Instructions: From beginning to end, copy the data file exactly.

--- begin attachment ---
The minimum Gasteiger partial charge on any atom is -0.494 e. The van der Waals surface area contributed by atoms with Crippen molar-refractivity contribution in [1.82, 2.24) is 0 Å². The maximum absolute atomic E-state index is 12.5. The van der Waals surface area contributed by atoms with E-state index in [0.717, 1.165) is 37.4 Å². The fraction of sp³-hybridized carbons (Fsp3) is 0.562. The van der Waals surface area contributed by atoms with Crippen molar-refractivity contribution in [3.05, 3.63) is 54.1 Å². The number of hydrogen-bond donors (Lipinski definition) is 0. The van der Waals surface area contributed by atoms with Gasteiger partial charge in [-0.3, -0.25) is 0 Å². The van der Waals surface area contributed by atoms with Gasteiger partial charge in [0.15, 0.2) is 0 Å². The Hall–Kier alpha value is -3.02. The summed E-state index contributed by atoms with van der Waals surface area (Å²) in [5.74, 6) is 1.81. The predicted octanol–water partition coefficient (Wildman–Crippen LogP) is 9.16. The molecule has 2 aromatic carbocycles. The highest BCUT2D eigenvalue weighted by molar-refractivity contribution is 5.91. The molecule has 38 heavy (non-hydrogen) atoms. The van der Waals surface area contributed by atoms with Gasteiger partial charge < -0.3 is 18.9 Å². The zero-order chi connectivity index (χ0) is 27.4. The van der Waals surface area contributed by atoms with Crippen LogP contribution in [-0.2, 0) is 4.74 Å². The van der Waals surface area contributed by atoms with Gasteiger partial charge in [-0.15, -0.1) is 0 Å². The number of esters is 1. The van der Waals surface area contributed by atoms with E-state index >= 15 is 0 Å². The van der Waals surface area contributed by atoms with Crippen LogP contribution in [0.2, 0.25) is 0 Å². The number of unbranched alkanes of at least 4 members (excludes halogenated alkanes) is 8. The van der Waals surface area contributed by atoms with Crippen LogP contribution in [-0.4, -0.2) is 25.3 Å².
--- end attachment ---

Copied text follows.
The minimum Gasteiger partial charge on any atom is -0.494 e. The van der Waals surface area contributed by atoms with Crippen molar-refractivity contribution in [1.82, 2.24) is 0 Å². The maximum absolute atomic E-state index is 12.5. The van der Waals surface area contributed by atoms with E-state index in [0.717, 1.165) is 37.4 Å². The fraction of sp³-hybridized carbons (Fsp3) is 0.562. The van der Waals surface area contributed by atoms with Crippen molar-refractivity contribution in [3.05, 3.63) is 54.1 Å². The number of hydrogen-bond donors (Lipinski definition) is 0. The van der Waals surface area contributed by atoms with Gasteiger partial charge in [-0.3, -0.25) is 0 Å². The van der Waals surface area contributed by atoms with Gasteiger partial charge in [0.15, 0.2) is 0 Å². The Hall–Kier alpha value is -3.02. The summed E-state index contributed by atoms with van der Waals surface area (Å²) in [5.74, 6) is 1.81. The predicted octanol–water partition coefficient (Wildman–Crippen LogP) is 9.16. The molecule has 2 aromatic carbocycles. The highest BCUT2D eigenvalue weighted by molar-refractivity contribution is 5.91. The molecule has 38 heavy (non-hydrogen) atoms. The van der Waals surface area contributed by atoms with Gasteiger partial charge < -0.3 is 18.9 Å². The zero-order chi connectivity index (χ0) is 27.4. The van der Waals surface area contributed by atoms with Crippen LogP contribution in [-0.2, 0) is 4.74 Å². The van der Waals surface area contributed by atoms with Gasteiger partial charge in [-0.15, -0.1) is 0 Å². The number of esters is 1. The van der Waals surface area contributed by atoms with E-state index >= 15 is 0 Å². The van der Waals surface area contributed by atoms with Crippen LogP contribution in [0.2, 0.25) is 0 Å². The number of unbranched alkanes of at least 4 members (excludes halogenated alkanes) is 8. The van der Waals surface area contributed by atoms with Crippen LogP contribution in [-0.4, -0.2) is 25.3 Å².